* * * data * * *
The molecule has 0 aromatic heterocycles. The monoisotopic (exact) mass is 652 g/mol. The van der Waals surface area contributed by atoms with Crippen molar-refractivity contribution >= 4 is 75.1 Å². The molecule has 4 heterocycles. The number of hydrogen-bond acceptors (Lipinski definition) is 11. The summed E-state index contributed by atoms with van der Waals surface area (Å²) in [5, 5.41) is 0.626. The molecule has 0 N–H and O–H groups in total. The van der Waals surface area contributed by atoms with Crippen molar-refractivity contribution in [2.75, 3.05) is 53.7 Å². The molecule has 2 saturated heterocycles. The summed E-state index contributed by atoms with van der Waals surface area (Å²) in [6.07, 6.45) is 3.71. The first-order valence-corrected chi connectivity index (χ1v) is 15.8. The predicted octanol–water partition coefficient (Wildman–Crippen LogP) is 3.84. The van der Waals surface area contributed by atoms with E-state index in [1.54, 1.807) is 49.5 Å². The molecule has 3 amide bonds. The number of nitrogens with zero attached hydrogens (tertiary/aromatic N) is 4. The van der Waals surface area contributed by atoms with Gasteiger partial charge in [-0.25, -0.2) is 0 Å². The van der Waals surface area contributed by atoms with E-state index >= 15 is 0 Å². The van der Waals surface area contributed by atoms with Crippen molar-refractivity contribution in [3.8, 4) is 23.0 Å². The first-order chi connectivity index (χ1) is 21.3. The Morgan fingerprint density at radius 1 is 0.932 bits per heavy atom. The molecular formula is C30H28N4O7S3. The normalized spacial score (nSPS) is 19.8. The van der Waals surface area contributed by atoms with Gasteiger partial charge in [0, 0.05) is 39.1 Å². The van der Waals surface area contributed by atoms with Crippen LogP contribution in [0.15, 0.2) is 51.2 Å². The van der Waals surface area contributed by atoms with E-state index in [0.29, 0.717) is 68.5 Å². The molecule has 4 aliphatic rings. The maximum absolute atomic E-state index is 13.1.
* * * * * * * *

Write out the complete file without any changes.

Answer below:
The molecule has 0 aromatic heterocycles. The monoisotopic (exact) mass is 652 g/mol. The van der Waals surface area contributed by atoms with Crippen molar-refractivity contribution >= 4 is 75.1 Å². The molecule has 4 heterocycles. The number of hydrogen-bond acceptors (Lipinski definition) is 11. The summed E-state index contributed by atoms with van der Waals surface area (Å²) in [5, 5.41) is 0.626. The molecule has 0 N–H and O–H groups in total. The van der Waals surface area contributed by atoms with Crippen molar-refractivity contribution in [2.75, 3.05) is 53.7 Å². The molecule has 2 saturated heterocycles. The summed E-state index contributed by atoms with van der Waals surface area (Å²) in [6.07, 6.45) is 3.71. The first-order valence-corrected chi connectivity index (χ1v) is 15.8. The predicted octanol–water partition coefficient (Wildman–Crippen LogP) is 3.84. The van der Waals surface area contributed by atoms with E-state index in [1.54, 1.807) is 49.5 Å². The molecule has 3 amide bonds. The number of nitrogens with zero attached hydrogens (tertiary/aromatic N) is 4. The van der Waals surface area contributed by atoms with Gasteiger partial charge in [-0.25, -0.2) is 0 Å². The van der Waals surface area contributed by atoms with E-state index >= 15 is 0 Å². The van der Waals surface area contributed by atoms with Crippen molar-refractivity contribution in [3.8, 4) is 23.0 Å². The first-order chi connectivity index (χ1) is 21.3. The Morgan fingerprint density at radius 1 is 0.932 bits per heavy atom. The molecular formula is C30H28N4O7S3. The normalized spacial score (nSPS) is 19.8. The van der Waals surface area contributed by atoms with Gasteiger partial charge in [0, 0.05) is 39.1 Å². The van der Waals surface area contributed by atoms with Crippen LogP contribution in [0.15, 0.2) is 51.2 Å². The van der Waals surface area contributed by atoms with E-state index in [0.29, 0.717) is 68.5 Å². The molecule has 4 aliphatic rings. The maximum absolute atomic E-state index is 13.1.